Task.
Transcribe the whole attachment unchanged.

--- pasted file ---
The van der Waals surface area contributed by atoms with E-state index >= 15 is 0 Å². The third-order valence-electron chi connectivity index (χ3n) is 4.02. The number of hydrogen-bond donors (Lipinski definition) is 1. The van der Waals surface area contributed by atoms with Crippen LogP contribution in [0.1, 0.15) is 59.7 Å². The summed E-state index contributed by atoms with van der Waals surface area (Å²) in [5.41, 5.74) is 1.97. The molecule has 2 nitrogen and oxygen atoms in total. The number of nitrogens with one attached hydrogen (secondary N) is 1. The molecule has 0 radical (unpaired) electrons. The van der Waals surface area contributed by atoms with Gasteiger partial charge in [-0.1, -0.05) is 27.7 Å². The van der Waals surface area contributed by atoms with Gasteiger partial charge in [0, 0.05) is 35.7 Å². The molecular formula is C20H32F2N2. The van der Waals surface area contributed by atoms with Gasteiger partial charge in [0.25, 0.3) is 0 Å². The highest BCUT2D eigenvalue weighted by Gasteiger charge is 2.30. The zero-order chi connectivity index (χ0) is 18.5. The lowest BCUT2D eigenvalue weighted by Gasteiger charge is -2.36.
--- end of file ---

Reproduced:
The van der Waals surface area contributed by atoms with E-state index >= 15 is 0 Å². The third-order valence-electron chi connectivity index (χ3n) is 4.02. The number of hydrogen-bond donors (Lipinski definition) is 1. The van der Waals surface area contributed by atoms with Crippen LogP contribution in [0.1, 0.15) is 59.7 Å². The summed E-state index contributed by atoms with van der Waals surface area (Å²) in [5.41, 5.74) is 1.97. The molecule has 2 nitrogen and oxygen atoms in total. The number of nitrogens with one attached hydrogen (secondary N) is 1. The molecule has 0 radical (unpaired) electrons. The van der Waals surface area contributed by atoms with Gasteiger partial charge in [-0.1, -0.05) is 27.7 Å². The van der Waals surface area contributed by atoms with Gasteiger partial charge in [0, 0.05) is 35.7 Å². The molecular formula is C20H32F2N2. The van der Waals surface area contributed by atoms with Gasteiger partial charge in [0.25, 0.3) is 0 Å². The highest BCUT2D eigenvalue weighted by Gasteiger charge is 2.30. The zero-order chi connectivity index (χ0) is 18.5. The lowest BCUT2D eigenvalue weighted by Gasteiger charge is -2.36.